Lawmakers Vote to Establish Gun Violence Research Center

SACRAMENTO -- California lawmakers have voted to establish a first-of-its-kind university program specifically designed to research gun violence, spearheaded by UC Davis at its Sacramento campus.

No matter how good emergency room doctors who handle gunshot wounds are, the fact is most critical victims of gun violence die before they ever get to a hospital.

"I've always been interested in preventing the tragedies that bring people through our front doors in an ambulance. I need to help prevent people from getting shot in the first place. And it's just that simple," said Dr. Garen Wintemute, UC Davis professor of emergency medicine.

That has driven Wintemute to make studying gun violence his life's work. He doesn't approach it like a political issue, he approaches violence through the eyes of a doctor, like it's an illness.

"If violence isn't a health problem, why are all these people dying from it? So we approach violence in the way others approach cancer or heart disease," said Wintemute.

Monday, state lawmakers approved $5 million in state funding to create a university program dedicated to studying gun violence.

The program will run through UC Davis. Wintemute has been tapped to be its director.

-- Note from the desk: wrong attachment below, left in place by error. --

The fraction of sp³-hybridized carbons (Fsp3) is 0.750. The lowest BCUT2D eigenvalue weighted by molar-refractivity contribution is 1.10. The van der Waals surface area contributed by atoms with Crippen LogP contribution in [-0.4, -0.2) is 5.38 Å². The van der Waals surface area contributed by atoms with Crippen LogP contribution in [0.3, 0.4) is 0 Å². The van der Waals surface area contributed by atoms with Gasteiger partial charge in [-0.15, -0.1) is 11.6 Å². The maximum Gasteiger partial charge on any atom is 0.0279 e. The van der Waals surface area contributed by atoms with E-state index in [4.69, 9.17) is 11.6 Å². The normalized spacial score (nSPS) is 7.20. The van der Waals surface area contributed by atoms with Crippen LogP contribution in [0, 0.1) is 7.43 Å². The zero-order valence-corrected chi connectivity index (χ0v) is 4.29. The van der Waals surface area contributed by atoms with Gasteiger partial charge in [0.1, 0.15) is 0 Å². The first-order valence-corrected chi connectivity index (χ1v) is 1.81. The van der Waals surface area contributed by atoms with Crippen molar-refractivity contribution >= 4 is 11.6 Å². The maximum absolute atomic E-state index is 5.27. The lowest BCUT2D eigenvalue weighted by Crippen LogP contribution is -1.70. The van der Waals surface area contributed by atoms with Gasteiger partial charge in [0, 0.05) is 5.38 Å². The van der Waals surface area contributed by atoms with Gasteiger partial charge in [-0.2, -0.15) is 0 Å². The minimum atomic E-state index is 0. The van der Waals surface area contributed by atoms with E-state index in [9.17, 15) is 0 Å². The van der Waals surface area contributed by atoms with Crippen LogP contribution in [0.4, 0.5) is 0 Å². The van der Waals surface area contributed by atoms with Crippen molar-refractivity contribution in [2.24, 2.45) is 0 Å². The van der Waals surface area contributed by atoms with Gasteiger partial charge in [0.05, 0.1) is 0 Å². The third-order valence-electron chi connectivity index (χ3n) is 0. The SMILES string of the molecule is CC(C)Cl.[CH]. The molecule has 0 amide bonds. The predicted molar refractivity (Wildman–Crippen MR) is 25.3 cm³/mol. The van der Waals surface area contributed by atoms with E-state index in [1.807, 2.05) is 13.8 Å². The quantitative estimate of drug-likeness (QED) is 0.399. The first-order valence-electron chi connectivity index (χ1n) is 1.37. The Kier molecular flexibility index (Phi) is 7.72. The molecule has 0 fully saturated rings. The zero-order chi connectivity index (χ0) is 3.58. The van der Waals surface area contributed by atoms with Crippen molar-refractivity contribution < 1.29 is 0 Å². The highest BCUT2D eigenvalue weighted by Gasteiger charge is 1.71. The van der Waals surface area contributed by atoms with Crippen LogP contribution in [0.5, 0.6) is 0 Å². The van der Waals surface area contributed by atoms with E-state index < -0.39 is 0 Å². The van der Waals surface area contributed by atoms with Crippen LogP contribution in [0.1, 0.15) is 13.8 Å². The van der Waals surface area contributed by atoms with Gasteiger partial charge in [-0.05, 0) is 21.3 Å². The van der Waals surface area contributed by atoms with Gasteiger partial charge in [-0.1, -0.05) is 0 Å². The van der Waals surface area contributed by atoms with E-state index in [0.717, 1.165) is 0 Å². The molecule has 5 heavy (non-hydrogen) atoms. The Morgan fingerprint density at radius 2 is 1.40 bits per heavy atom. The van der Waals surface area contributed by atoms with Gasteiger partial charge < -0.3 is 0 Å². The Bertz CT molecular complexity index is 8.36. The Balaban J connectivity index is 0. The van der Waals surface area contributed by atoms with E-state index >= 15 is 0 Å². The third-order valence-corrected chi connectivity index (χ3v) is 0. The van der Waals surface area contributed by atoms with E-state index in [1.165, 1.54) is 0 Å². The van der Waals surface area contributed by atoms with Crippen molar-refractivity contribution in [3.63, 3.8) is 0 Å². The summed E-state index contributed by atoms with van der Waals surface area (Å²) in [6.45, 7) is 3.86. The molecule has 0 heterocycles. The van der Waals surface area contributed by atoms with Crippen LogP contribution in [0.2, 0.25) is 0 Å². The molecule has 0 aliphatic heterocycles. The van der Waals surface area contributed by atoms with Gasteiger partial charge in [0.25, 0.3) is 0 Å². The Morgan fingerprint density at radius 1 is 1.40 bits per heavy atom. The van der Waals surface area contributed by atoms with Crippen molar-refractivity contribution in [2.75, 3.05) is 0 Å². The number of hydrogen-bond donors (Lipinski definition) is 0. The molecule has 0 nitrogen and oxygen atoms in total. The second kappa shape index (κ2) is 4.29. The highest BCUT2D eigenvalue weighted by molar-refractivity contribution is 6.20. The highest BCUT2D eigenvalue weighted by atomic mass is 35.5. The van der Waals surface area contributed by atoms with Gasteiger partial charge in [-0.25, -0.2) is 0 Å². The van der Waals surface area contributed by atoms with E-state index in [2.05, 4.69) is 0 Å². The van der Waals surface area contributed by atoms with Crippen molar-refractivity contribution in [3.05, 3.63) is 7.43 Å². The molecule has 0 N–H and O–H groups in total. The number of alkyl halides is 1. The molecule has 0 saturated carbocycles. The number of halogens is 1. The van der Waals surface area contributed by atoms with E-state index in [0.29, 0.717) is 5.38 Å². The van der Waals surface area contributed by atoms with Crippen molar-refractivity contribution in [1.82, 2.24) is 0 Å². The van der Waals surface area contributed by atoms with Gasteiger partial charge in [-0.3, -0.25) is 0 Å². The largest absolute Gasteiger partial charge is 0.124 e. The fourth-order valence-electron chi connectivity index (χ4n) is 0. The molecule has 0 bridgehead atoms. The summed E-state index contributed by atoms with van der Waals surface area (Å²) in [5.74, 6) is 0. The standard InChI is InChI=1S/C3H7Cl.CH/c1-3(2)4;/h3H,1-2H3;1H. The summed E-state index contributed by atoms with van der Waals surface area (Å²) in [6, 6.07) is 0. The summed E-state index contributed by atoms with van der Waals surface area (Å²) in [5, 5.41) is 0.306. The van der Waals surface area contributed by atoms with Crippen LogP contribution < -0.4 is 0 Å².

The program is the first of its kind in the nation.

"If there is no data, then we can't have a meaningful conversation, then it's all about ideology," said state Senator Dr. Richard Pan.

Pan co-sponsored the bill that establishes the Firearm Violence Research Center and is behind another bill that mandates the state to track violent deaths.

Federal funding for research into gun deaths has largely dried up. In the 1990s the Centers for Disease Control and Prevention stopped studying the issue after congress threatened to strip its funding.

Pan says researching gun violence is arguably the best first step to stopping it.

"We study things like traffic accidents, not because we want to eliminate or ban cars. We want to make them safer," Pan said.

"I think this is huge," said Wintemute, who has been studying gun violence for 30 years already.

The new center would give him new resources to examine each deadly shooting in California.

If the center gets final approval, he hopes to identify the real cause of each shooting and begin diagnosing the problem.

There was opposition to the research center opening from the Firearms Policy Coalition, an active pro-gun lobbying group. The FPC put out the following statement:

"As you can tell from our opposition this entire legislative session, Firearms Policy Coalition has always maintained that it was a sole source contract using taxpayer money to pay an anti-2nd Amendment activist at UC Davis to produce pre-determined outcomes to add faux legitimacy to the efforts to undermine our constitutional rights. Looks like our concerns were well founded."

The bill that provides the research center's funding has yet to be signed by Gov. Jerry Brown. If the plan moves forward, UC Davis will have to present a plan as to how the center will operate to the UC President's Office by October 15.